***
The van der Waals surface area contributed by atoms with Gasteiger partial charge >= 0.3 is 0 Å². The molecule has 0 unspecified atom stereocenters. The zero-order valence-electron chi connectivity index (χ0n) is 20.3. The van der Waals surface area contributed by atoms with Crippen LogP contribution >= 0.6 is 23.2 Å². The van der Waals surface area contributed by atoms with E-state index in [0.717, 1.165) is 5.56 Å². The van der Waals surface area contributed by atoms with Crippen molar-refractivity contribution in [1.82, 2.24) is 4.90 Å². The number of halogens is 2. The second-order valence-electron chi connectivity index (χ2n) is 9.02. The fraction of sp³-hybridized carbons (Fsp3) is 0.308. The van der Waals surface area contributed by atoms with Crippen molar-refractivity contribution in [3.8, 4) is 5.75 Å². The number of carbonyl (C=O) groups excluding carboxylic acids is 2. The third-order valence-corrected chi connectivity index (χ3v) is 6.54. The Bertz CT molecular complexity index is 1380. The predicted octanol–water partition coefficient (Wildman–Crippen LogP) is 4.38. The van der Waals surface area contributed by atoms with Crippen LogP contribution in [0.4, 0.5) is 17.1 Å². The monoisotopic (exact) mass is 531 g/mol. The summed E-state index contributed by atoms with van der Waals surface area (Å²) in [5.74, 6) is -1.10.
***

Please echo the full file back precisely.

The van der Waals surface area contributed by atoms with Gasteiger partial charge >= 0.3 is 0 Å². The molecule has 0 unspecified atom stereocenters. The zero-order valence-electron chi connectivity index (χ0n) is 20.3. The van der Waals surface area contributed by atoms with Crippen LogP contribution >= 0.6 is 23.2 Å². The van der Waals surface area contributed by atoms with E-state index in [0.717, 1.165) is 5.56 Å². The van der Waals surface area contributed by atoms with Crippen molar-refractivity contribution in [1.82, 2.24) is 4.90 Å². The number of halogens is 2. The second-order valence-electron chi connectivity index (χ2n) is 9.02. The fraction of sp³-hybridized carbons (Fsp3) is 0.308. The van der Waals surface area contributed by atoms with Crippen molar-refractivity contribution in [3.8, 4) is 5.75 Å². The number of carbonyl (C=O) groups excluding carboxylic acids is 2. The third-order valence-corrected chi connectivity index (χ3v) is 6.54. The Bertz CT molecular complexity index is 1380. The predicted octanol–water partition coefficient (Wildman–Crippen LogP) is 4.38. The van der Waals surface area contributed by atoms with Crippen LogP contribution in [0.4, 0.5) is 17.1 Å². The monoisotopic (exact) mass is 531 g/mol. The summed E-state index contributed by atoms with van der Waals surface area (Å²) in [5.74, 6) is -1.10.